• Moderator, facilitator or teacher role
  • 26. Learning Objects
    • Combination of “learning” concept with object concept (borrowed from IS & Computer Science)
      • Self Describing
      • Reusable
    • Content (Learning)
      • Granular/Small and self-contained
        • Size not specified
        • Guideline: complete enough to accomplish one or more learning outcomes
      • Reusable/Redeployable
      • Revisable
      • Standards Based (SCORM, XML)
      • Databased: scalable repository of learning objects
      • [Just-in-time delivery (IS concept of Electronic Performance Support)]
    • Metadata (Self Describing)
      • Content Description
      • Author
      • Version
      • Legal Information
    • Learning Outcomes
    • Evidence/Evaluation
    • Etc.
  • 27. Learning Objects, Continued
    • Do for us?
      • Portability (Systems, Platforms)
      • Interoperability/integration
      • Sharability of content
      • Reusability
      • Design (Basic building blocks): LO, Track/Topic/Module, Course, Program/Certificate/Degree, etc.
      • Create, store, manage, deliver, track, report on independent of any usage (specific course)
      • Eventually have the flexibility to mix course content from different sources (publishers, etc.)
      • Ensure e-Learning investments
    • Problems/Challenges
      • Uniform and consistency of LOs when assembling to create modulo, track, course, etc.
      • Getting by the hype (using the term), make sure you buying software that is creating standard-base learning objects (SCORM)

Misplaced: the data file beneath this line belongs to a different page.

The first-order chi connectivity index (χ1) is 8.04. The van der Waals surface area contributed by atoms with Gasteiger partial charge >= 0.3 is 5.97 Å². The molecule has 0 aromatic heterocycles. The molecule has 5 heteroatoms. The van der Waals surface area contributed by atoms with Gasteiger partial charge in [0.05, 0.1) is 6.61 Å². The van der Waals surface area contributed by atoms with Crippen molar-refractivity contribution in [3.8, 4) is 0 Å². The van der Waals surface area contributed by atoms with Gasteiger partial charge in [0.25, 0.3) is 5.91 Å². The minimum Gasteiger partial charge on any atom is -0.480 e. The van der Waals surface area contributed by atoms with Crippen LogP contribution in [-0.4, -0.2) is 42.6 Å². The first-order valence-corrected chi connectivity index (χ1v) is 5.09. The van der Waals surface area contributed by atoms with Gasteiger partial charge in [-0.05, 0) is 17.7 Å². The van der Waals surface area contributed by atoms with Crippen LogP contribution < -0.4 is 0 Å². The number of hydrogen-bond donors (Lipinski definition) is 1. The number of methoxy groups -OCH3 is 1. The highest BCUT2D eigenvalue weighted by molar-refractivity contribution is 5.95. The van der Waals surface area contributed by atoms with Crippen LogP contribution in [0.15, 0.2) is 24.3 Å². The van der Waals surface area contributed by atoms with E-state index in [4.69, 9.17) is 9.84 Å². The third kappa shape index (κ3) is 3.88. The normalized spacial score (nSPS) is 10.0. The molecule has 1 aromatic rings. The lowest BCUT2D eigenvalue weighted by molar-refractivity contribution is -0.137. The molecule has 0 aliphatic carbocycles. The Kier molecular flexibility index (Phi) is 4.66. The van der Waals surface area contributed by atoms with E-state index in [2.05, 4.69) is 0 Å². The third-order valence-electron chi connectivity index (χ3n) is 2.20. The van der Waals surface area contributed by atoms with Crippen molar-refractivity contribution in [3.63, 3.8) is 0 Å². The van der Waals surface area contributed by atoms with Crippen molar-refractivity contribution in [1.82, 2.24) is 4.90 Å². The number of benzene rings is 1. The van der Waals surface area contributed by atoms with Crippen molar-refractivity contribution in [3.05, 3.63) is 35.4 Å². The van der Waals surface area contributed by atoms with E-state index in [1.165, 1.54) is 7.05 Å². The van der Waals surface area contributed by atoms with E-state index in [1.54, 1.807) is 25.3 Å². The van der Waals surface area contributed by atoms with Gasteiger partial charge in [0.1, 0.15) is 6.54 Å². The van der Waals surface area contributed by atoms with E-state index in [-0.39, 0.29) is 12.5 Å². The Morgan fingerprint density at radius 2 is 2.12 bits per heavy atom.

• 28. Standards
    • No single e-Learning Standard exists, collection of standard specifications that cover different areas: SCORM (Learning objects), IEEE, AICC, ISO
    • As buyers and sellers, focus: portability, reusability, interoperability/integration, meta tags
    • Key Issue: think standards when buying, “Are your products SCORM compliant?”
    • Federal Regulations: 508 compliant (disabilities support), etc.
    • Resources
      • http://home.click2learn.com/en/products/standards.asp
      • http://www.learnativity.com/standards.html
    • Academic: commitment but little movement in learning objects area (mostly 508 compliance)
      • http://www.webct.com/standards
  • 29. Learning Management System/Server (LMS)
    • Learner and organizational focused
    • Logistics and administration of managing learners, learning activities, and competency/skills/job links (learning requirements)
    • Contain both e-learning and non-elearning activities